PCI Compliance Fees: What They Are, and What To Do About Them
In the past year, I’ve had quite a few merchants ask me about this new PCI Compliance fee that’s been popping up on their statements. Sometimes it comes in the form of an annual fee ($99+/year), and other times it can be a monthly fee ($19.95/month). In some rare cases, you might be seeing both an annual fee and a monthly fee.
For merchants that don’t understand PCI compliance, the PCI compliance fee looks like just another garbage fee tacked on by their processor to earn them even more profit. The truth, however, is somewhere in the middle.
There’s a great two part series on GreenSheet.com that I highly recommend you read (here’s part 1, and part 2). GreenSheet.com is an “insider” website for the credit card processing industry. It’s what your processor/provider, and their sales reps read on a regular basis. It’s also a great way for you to learn about the business from their point of view. If you read the two part article, you’ll probably understand more about this PCI compliance fee then about 90% of your peers.
The title of that Green Sheet article is “What does a merchant get for a PCI fee?” That question is the single most important inquiry that all merchants should be asking from their credit card processor.
What type of service or product are you getting by paying this extra fee?
Since there’s so much misinformation around PCI compliance, the sector is ripe for illegitimate charges. Please don’t be one of those business owners that gets charged without receiving anything of value in return.
So what are the possible services or products that your provider might be offering in return for said fees? Let’s review them below…
The non-compliance fee is pretty self-explanatory. Your processor charges you a monthly fee for not being compliant with the PCI DSS standards. The fee usually ranges from $5 to $19.95, with some processors charging as much as $30 per month. It provides no value, and only serves as a blunt reminder that your processor doesn’t have any type of proof that you are compliant.
From the Green Sheet article…
What about those charging a ‘noncompliance fee’? Does that means that the [merchant] customer is not PCI compliant, and instead of being [brought] to compliance or shut down they get a free pass as long as they pay $xx.xx/month? “Sounds like a cop giving out tickets to drunk drivers instead of taking them in.
This type of PCI fee can and should be easily removed by becoming compliant. Ask your processor exactly what you need to do to become compliant, then…become compliant. There’s no reason why they should be charging you a “non-compliance” fee if you have taken all the steps to get compliant. If they continue charging you a non-compliance fee even after you’ve met their requirements, then it’s time to switch to a new processor.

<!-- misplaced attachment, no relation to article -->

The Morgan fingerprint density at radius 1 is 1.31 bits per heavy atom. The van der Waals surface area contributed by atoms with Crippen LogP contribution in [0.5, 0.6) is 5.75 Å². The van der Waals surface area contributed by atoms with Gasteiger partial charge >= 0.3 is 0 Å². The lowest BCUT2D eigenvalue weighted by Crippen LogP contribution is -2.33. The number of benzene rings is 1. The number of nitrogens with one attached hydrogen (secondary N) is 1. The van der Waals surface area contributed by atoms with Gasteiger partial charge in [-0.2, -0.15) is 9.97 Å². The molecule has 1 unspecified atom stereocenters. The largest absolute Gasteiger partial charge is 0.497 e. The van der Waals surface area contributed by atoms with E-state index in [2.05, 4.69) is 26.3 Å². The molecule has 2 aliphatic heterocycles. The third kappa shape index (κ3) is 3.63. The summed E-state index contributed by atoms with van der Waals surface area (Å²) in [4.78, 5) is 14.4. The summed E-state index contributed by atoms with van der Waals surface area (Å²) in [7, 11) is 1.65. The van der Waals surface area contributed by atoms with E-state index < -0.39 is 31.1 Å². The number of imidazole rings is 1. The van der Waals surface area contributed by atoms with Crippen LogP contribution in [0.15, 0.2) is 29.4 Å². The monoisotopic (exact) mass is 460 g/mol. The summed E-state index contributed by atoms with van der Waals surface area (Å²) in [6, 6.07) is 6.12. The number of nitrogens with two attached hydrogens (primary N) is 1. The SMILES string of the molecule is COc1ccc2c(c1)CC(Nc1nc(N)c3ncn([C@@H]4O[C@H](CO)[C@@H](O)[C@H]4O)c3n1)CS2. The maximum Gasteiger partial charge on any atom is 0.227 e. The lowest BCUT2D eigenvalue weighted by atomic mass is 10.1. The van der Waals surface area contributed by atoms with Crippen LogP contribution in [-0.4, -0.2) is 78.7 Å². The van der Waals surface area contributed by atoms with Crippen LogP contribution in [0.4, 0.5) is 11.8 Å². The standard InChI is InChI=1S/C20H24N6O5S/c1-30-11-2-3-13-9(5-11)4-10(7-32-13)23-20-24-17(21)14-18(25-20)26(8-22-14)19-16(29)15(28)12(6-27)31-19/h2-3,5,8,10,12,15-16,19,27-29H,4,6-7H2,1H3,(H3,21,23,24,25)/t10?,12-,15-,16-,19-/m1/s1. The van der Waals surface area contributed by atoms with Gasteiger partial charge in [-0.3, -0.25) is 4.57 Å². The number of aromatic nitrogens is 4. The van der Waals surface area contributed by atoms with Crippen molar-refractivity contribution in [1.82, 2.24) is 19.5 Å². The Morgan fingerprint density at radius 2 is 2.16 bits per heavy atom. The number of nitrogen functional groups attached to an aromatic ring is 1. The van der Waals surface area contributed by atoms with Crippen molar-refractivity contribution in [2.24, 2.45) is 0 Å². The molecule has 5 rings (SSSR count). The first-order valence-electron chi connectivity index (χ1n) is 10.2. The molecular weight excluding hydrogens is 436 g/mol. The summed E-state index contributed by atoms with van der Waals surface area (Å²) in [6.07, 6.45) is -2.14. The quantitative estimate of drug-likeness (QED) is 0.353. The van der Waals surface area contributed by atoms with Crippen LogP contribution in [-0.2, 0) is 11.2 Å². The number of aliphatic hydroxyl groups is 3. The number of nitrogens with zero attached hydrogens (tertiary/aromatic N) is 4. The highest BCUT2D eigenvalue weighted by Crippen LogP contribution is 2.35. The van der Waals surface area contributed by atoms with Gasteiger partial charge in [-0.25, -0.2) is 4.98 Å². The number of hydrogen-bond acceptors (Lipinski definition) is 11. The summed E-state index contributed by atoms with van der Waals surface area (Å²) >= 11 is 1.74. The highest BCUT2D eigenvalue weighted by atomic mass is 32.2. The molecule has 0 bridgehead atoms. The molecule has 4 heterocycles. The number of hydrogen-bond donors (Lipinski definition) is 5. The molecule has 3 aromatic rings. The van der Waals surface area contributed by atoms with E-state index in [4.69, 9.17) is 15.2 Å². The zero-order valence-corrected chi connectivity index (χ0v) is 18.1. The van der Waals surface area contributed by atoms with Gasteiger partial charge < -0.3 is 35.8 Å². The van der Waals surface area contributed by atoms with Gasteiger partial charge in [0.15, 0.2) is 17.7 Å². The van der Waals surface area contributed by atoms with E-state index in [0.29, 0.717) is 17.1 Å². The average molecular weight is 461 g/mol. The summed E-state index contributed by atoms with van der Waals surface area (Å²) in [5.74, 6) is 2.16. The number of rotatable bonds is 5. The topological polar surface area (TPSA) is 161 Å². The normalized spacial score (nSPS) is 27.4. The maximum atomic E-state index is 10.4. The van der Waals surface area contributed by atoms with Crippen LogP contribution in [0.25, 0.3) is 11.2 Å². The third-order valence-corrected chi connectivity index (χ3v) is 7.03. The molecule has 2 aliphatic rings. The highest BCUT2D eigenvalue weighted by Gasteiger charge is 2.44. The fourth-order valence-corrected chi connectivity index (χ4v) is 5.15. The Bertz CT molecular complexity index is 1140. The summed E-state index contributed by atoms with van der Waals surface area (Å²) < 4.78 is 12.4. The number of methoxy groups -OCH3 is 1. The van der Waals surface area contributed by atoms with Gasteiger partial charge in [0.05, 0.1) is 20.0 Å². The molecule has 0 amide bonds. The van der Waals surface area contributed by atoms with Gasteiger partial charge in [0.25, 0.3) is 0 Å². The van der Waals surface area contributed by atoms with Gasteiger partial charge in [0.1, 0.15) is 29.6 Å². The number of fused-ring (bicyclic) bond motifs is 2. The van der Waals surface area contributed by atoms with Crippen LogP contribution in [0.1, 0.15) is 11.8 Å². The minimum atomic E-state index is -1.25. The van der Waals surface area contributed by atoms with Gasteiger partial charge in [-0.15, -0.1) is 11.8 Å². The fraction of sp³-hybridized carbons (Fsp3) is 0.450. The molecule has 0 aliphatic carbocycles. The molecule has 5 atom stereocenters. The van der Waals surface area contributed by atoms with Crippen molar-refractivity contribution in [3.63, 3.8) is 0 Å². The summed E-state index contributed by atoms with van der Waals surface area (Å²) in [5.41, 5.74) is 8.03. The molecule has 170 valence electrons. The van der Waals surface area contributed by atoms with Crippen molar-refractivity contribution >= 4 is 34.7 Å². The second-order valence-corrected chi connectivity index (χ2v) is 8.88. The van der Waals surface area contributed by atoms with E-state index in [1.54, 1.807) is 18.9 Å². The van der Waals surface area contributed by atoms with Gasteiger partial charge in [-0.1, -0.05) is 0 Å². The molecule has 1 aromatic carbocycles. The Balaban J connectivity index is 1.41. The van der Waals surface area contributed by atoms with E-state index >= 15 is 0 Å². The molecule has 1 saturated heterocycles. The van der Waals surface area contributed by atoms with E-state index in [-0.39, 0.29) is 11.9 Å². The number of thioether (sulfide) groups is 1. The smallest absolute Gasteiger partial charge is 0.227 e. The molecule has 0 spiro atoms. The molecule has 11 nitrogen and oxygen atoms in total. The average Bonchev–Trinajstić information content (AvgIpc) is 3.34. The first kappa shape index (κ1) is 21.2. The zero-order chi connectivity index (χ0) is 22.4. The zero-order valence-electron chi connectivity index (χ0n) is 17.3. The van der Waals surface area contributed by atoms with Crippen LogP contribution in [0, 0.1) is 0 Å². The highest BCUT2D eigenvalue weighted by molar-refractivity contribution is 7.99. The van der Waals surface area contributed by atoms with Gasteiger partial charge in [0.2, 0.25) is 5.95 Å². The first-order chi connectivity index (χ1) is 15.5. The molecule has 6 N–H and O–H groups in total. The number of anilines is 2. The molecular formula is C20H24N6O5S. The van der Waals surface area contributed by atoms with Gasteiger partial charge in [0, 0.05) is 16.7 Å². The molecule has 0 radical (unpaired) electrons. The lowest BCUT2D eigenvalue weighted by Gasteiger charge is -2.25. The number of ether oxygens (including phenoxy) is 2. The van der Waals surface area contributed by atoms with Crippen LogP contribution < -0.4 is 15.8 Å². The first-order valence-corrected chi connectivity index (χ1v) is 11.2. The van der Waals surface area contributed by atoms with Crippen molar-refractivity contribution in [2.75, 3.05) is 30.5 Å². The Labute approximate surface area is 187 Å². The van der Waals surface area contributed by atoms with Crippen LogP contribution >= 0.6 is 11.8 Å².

Data Breach Insurance
Some processors offer “Data Breach” insurance to their merchants for a monthly/annual fee. This would be valuable if the insurance was foolproof, but it’s not..
What makes this topic so polarizing is the magnitude of liability and the uncertainty as to who ultimately owns the liability. To wit, when an ISO or acquirer assesses a monthly PCI fee that includes insurance, who is liable if, after a breach, the insurer declines the claim?
So, in a nutshell, you’re paying a monthly fee for insurance that may or may not cover you in the event of a data breach? The simple fact that an insurer can “decline the claim” should be reason enough for you to be leery of data breach insurance.
If you’re being charged for data breach insurance, you should ask your processor for all the details or terms. If you’re not happy with the terms, or your processor doesn’t provide them to you, then start looking for a new processor
This is the most legitimate of all the fees charged, and it’s usually in the form of an annual fee. If your processor is regularly contacting you, helping you, educating you, and offering you scanning services, then they have every right to charge you a compliance fee, because they’re offering you something in return. The problem is that not many processors hold up their end of the bargain, yet still charge you this annual fee. What’s more is that most of the time, your processor will overcharge you for services that you could get for less, if you just took the time to learn about PCI compliance yourself.
In some markets, the person with more information usually has the upper-hand. PCI compliance is a market where education pays off. Even if you have to spend a whole weekend learning about this stuff, you’ll be much better off then your less informed counterparts. You’ll probably end up paying less in PCI fees as well.